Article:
The reaction I was really interested in was my wife's. She wasn't present
        when I read the books to the kids, had never read them herself, and does not
        know about the Christian angle, or indeed know anything much about
        Christianity. (She's Buddhist.) Well, she liked the movie a lot, thought it
        "a great story," and teared up when Aslan was slain. I take that as
        definitive. It's a good movie, and should do well on worldwide distribution.
        Posted at 08:59 AM

        Diamodn Proudbrook



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      • WendellWag@aol.com
        In a message dated 1/3/2006 10:00:23 P.M. Eastern Standard Time, jmrmpd@sasktel.net writes: What do you mean by public school face? Is that a facial
        Message 3 of 7 , Jan 4, 2006
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          In a message dated 1/3/2006 10:00:23 P.M. Eastern Standard Time,
          jmrmpd@... writes:

          What do you mean by public school face? Is that a facial expression of
          disgust, or something? What do you mean?


          She was giving all of a review of the movie that she had read in _The
          National Review_. She wasn't saying that herself. You would have to ask the
          author of the review (John Derbyshire) what he meant and there's no way to do that
          except by writing to _The National Review_.

          Wendell Wagner


          [Non-text portions of this message have been removed]
        • David Bratman
          I would presume that a public school face is not a particular facial expression, but a type of well-bred, self-satisfied appearance that seems to signal I m
          Message 4 of 7 , Jan 4, 2006
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            I would presume that a "public school face" is not a particular facial
            expression, but a type of well-bred, self-satisfied appearance that seems
            to signal "I'm secure in the knowledge of my own superiority" to the kind
            of people who see class warfare issues in innocent works of literature.

            DB
          • Stolzi
            ... From: ... Not quite true. I have the Derb s e-mail address, and he does answer things he gets from readers. Today he had a follow-up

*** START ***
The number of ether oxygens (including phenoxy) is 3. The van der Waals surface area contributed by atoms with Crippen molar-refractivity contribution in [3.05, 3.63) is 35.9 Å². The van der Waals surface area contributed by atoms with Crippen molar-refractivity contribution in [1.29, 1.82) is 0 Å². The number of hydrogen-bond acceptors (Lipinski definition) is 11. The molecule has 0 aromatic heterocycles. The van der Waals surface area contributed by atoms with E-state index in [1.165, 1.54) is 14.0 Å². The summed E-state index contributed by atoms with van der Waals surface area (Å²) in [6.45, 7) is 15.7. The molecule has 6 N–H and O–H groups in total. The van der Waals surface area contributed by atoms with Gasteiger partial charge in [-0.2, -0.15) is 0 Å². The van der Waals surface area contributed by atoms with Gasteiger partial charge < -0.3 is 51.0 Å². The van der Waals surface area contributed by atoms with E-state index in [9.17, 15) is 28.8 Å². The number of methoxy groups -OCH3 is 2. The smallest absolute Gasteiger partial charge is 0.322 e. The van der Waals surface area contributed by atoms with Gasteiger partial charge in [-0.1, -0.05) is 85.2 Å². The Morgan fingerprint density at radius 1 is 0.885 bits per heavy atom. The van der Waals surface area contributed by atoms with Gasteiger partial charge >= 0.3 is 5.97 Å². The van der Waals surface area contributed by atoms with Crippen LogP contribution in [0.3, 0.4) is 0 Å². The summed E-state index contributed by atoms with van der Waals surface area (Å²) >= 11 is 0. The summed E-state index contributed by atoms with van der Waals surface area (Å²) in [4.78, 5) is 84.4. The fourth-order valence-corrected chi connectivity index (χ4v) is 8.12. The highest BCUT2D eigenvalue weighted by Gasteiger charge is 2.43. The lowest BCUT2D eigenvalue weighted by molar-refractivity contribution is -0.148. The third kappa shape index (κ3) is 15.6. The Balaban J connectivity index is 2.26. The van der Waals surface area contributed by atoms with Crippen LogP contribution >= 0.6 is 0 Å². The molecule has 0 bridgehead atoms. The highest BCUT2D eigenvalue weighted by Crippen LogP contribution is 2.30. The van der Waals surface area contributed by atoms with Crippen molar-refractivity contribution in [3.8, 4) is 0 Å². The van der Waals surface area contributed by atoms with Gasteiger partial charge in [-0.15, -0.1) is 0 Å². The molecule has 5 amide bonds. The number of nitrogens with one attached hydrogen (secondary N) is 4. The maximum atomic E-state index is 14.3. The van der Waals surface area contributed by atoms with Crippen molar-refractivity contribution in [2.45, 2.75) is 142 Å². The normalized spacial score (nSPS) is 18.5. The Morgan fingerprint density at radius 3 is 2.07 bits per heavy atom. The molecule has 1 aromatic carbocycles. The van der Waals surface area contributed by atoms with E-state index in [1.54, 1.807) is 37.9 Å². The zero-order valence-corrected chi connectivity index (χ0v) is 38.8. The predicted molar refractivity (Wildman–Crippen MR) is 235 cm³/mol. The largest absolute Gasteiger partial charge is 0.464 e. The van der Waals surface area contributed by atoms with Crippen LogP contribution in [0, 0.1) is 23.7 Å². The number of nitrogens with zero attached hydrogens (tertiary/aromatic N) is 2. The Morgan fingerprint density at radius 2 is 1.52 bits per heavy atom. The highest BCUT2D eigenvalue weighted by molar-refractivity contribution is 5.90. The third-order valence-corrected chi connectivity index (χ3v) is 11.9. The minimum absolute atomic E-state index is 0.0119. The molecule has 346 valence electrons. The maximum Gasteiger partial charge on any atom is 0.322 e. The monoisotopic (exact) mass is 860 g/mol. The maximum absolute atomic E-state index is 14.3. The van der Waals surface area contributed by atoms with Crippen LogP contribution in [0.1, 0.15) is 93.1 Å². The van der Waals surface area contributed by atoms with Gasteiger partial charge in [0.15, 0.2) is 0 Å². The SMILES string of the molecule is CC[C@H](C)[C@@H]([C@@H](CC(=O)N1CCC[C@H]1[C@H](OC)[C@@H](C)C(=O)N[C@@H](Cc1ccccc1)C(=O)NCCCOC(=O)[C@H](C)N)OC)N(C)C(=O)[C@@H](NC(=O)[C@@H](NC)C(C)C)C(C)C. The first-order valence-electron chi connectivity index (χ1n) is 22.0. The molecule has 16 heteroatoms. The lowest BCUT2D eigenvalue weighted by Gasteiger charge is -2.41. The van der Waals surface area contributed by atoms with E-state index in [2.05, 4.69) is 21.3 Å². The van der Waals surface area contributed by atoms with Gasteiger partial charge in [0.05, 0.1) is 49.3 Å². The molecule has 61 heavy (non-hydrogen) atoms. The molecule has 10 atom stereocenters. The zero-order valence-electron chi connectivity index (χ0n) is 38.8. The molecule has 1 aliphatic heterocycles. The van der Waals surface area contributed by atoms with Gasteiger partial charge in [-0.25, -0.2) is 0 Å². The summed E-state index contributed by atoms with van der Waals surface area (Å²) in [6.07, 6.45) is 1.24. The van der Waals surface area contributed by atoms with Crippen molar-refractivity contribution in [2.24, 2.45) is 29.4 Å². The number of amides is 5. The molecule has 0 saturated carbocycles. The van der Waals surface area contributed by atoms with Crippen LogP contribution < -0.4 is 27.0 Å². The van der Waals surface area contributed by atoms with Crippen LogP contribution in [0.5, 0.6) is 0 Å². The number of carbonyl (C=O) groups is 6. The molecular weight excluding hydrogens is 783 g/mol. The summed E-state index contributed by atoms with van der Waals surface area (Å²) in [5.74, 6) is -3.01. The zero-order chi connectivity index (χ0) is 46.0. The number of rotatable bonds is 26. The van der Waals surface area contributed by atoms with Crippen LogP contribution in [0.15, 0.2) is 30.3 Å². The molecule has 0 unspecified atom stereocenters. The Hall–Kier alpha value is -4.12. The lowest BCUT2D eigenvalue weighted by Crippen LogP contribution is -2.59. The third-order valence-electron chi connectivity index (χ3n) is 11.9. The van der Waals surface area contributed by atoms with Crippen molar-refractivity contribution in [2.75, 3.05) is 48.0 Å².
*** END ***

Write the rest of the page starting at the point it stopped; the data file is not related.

Message 5 of 7 , Jan 4, 2006
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              ----- Original Message -----
              From: <WendellWag@...>


              >
              > You would have to ask the
              > author of the review (John Derbyshire) what he meant and there's no way
              > to do that
              > except by writing to _The National Review_.

              Not quite true. I have the Derb's e-mail address, and he does answer things
              he gets from readers. Today he had a follow-up quote at National Review
              Online about the "Americanization" thing, and I quote it below, with part of
              a follow-up email I sent him on the topic.

              -------------------------------------------------------------
              " AMERICAN KIDS' FANTASY STORIES [John Derbyshire]
              "A reader recommends Edward Eager's books and wonders why movie producers
              have never taken them up. "
              ---------------------------

              Even better, perhaps, the fantasy stories of Madeleine l'Engle, starting
              with A WRINKLE IN TIME (has Nellie read this?). The series has a great
              female protagonist and her family, plus several not-quite-human characters,
              and with today's CGI, should be more than feasible to produce. I've seen
              one of them done as a very entertaining stage adaptation.
              -----------------------------------------------------------------

              Diamond Proudbrook
            • Stolzi
              Wondering here what a progressive school face would be, as seen on Eustace and Jill, and how to cast it. I ve added to Mr Derbyshire a recommendation of
              Message 6 of 7 , Jan 4, 2006
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                Wondering here what a "progressive school face" would be, as seen on Eustace
                and Jill, and how to cast it.

                I've added to Mr Derbyshire a recommendation of SUMMERLAND, by Michael
                Chabon, a quintessentially American fantasy.

                Diamond Proudbrook
              • Stolzi
                I ve argued with Mr Derbyshire and tried to point him to the evidence in Lewis himself of that writer s aversion to the public school ethos and all its works,
                Message 7 of 7 , Jan 4, 2006
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                  I've argued with Mr Derbyshire and tried to point him to the evidence in
                  Lewis himself of that writer's aversion to the public school ethos and all
                  its works, but he has a perhaps irrational distaste which he doesn't care to
                  shake.

                  On this subject, before leaving it, we may quote amusingly from Ch VIII of
                  SURPRISED BY JOY:

                  "It was, of course, to turn us into public-school boys that my father had
                  originally sent us to Wyvern [actually, Malvern College - DP]; the finished
                  product appalled him."

                  This particularly in reference to Warnie, who had taken to the treatment as
                  Jack never did.

                  Diamond Proudbrook